Blackpool is no stranger to beauty contests and this weekend sees the biggest of them all.
More than 2,000 birds will be primped and preened ready for judging, with 32 being selected Best in Class, and one named as Supreme Champion of Great Britain.
This Saturday and Sunday The Winter Gardens will host the 41st British Homing World Show of the Year, the highlight of the Royal Pigeon Racing Association’s calendar.
Dubbed the ‘Crufts’ of the pigeon world, it is one of the biggest events to be staged in the resort, drawing more than 25,000 visitors and estimated to be worth around £11m in revenue across the town.
Fanciers from across the UK and beyond come to show their birds and pick up trophies from races won throughout the year at the Gala Dinner on Saturday evening at The Tower Ballroom.
Fund-raising is the main focus of the show which has raised more than £2.6m since its inception.
This year, five main charities will benefit from the proceeds of entry to the show, numerous raffles and the gala auction – the British pigeon fanciers medical research society, Age UK, SHINE (for Spina Bifida and hydrocephalus), the British Heart Foundation and St John’s Ambulance, plus smaller donations to another 16 good causes.
Big business will be also be done over the two days, in an industry where pedigree racers and their offspring can change hands for thousands of pounds.
And 150 suppliers from as far afield as China and Germany will be showcasing products from identification rings and bird feed, to mahogany lofts and HGV transporters.
“The majority of visitors are from around the UK and Ireland, but we often see people from Belgium, France, Germany, Malta, Eastern Europe, and even China where we see the sport starting to take off,” said Stewart Wardrop, general manager of the RPRA.
“The event is a great showcase for the sport and a fantastic social occasion for everyone involved.
“Many fanciers look forward to it all year and really enjoying the opportunity of catching up with members from other clubs in different parts of the country.
“It’s also the time for breeders to buy and sell birds and we could see some large transactions taking place as pedigree racers can sell for around £750-£1,000, although the top birds can go for as much as £10,000.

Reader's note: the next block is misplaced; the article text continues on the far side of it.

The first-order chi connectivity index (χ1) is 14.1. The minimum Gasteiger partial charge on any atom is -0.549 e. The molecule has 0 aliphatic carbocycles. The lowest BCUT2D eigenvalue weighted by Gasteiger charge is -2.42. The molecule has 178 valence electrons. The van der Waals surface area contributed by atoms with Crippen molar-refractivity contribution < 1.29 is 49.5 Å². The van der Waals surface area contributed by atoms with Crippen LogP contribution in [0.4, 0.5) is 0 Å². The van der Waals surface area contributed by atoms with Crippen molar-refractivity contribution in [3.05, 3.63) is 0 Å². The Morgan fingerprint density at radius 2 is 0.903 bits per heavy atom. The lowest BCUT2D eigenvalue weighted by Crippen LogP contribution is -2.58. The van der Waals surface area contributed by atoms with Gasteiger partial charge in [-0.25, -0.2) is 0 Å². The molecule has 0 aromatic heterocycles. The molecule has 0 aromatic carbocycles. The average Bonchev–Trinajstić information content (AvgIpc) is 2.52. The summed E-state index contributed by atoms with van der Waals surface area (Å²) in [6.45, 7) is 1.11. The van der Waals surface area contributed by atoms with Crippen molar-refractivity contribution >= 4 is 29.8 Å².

“That may seem a large sum but when you consider prize money from some of the bigger UK races can be up to £25,000, and there is the million dollar race in South Africa, it looks like a good investment.”
Although waning in popularity in recent years, pigeon racing was widespread in the 1970s and 80s.
Results of big races were featured in the national newspapers and pedigree birds were the favourite of top flight footballers, the most famous being former Crystal Palace and England midfielder Gerry Francis.
Often associated with the flat cap and whippets stereotype of the Northern working class, the membership of the RPRA is far broader than might be anticipated.
“We have 28,000 members from Lands End to John O’Groats, and everywhere in between, including doctors and lawyers, and our patron is The Queen who has her own lofts at Sandringham” said Stewart.
“In the past it might have been predominately a northern pastime, particularly in its 1970s heyday, but now we have a much wider participation.”
The history of the sport and its association with working class culture forms part of a television documentary being presented by actor Robson Green, who grew up with pigeons as his father had a loft.
The RPRA and its members have been involved with the production of the programme, set to air in the Spring, and the star is popping by the show on Saturday to meet some of the association’s young fanciers.
His visit is just one of events it is hoped will attract young people and novices to the show as part of the RPRA’s drive to encourage new members into the sport.
Activities topping the bill for junior enthusiasts will be two ‘question and answer’ sessions by top fanciers Frank Bristow and Mark Gilbert, and the Young Fanciers Best in Class competition
Stewart added: “We have an active junior section and would like to see more young people getting involved.
“In some parts of Europe, for example, pigeon racing is very much a young person’s game.
“It has grown in popularity as it’s inexpensive to set up and anyone can get started.
“It’s very satisfying to see your training pay off, and the financial rewards of winning races can be huge.
“For the sport to survive it needs new blood and now is a great time to take it up as we’re at a threshold of a new beginning.
“Technology is improving at such a rate that it won’t be long before we’ll have live tracking of birds which will make it even more of a spectator sport, which in turn is likely to increase its appeal in betting circles.
“The greater the interest, the more money will be invested. And we’ve all got our eyes on China where it is thought that pigeon racing is on the brink of going stellar.”
Saturday, Winter Gardens
9am – doors open
10am – Young Fanciers Show Class judging
10am-noon – Robson Green signing autographs
11am – Frank Bristow Q&A with Young Fanciers
11.30-2pm – charity auction
2pm – Mark Gilbert Q&A with young fanciers
4pm – Presentation of awards
5pm – doors close
Saturday, Tower Ballroom
7.30pm – Gala Dinner
Sunday, Winter Gardens
9am – doors open
1pm –- Raffle draw and champion pigeon draw
2.30pm – doors close
* Tickets are available on the door, entry is £7 on Saturday, £6 on Sunday and children under 16 go free.